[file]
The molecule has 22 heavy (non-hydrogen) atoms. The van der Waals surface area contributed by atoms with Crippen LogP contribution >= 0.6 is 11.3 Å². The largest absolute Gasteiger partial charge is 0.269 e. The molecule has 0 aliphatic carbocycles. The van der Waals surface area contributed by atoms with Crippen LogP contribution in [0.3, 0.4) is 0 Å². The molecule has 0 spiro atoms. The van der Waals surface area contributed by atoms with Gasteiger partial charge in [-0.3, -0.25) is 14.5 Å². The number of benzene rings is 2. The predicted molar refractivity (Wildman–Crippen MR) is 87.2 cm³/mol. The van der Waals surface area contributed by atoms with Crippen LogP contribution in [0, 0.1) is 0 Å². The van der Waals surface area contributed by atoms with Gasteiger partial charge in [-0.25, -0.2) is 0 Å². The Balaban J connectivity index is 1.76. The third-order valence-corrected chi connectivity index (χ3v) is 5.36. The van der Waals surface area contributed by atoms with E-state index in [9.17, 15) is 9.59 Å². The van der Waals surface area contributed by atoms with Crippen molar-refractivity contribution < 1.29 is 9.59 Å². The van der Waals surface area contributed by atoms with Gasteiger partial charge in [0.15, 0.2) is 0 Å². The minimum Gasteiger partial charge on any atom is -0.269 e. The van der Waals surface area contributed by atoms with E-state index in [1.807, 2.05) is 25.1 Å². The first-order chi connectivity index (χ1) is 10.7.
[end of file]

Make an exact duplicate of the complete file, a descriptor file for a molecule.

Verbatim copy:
The molecule has 22 heavy (non-hydrogen) atoms. The van der Waals surface area contributed by atoms with Crippen LogP contribution >= 0.6 is 11.3 Å². The largest absolute Gasteiger partial charge is 0.269 e. The molecule has 0 aliphatic carbocycles. The van der Waals surface area contributed by atoms with Crippen LogP contribution in [0.3, 0.4) is 0 Å². The molecule has 0 spiro atoms. The van der Waals surface area contributed by atoms with Gasteiger partial charge in [-0.3, -0.25) is 14.5 Å². The number of benzene rings is 2. The predicted molar refractivity (Wildman–Crippen MR) is 87.2 cm³/mol. The van der Waals surface area contributed by atoms with Crippen LogP contribution in [0, 0.1) is 0 Å². The van der Waals surface area contributed by atoms with Gasteiger partial charge in [-0.25, -0.2) is 0 Å². The Balaban J connectivity index is 1.76. The third-order valence-corrected chi connectivity index (χ3v) is 5.36. The van der Waals surface area contributed by atoms with E-state index in [9.17, 15) is 9.59 Å². The van der Waals surface area contributed by atoms with Crippen molar-refractivity contribution < 1.29 is 9.59 Å². The van der Waals surface area contributed by atoms with Gasteiger partial charge in [0.15, 0.2) is 0 Å². The minimum Gasteiger partial charge on any atom is -0.269 e. The van der Waals surface area contributed by atoms with E-state index in [1.807, 2.05) is 25.1 Å². The first-order chi connectivity index (χ1) is 10.7.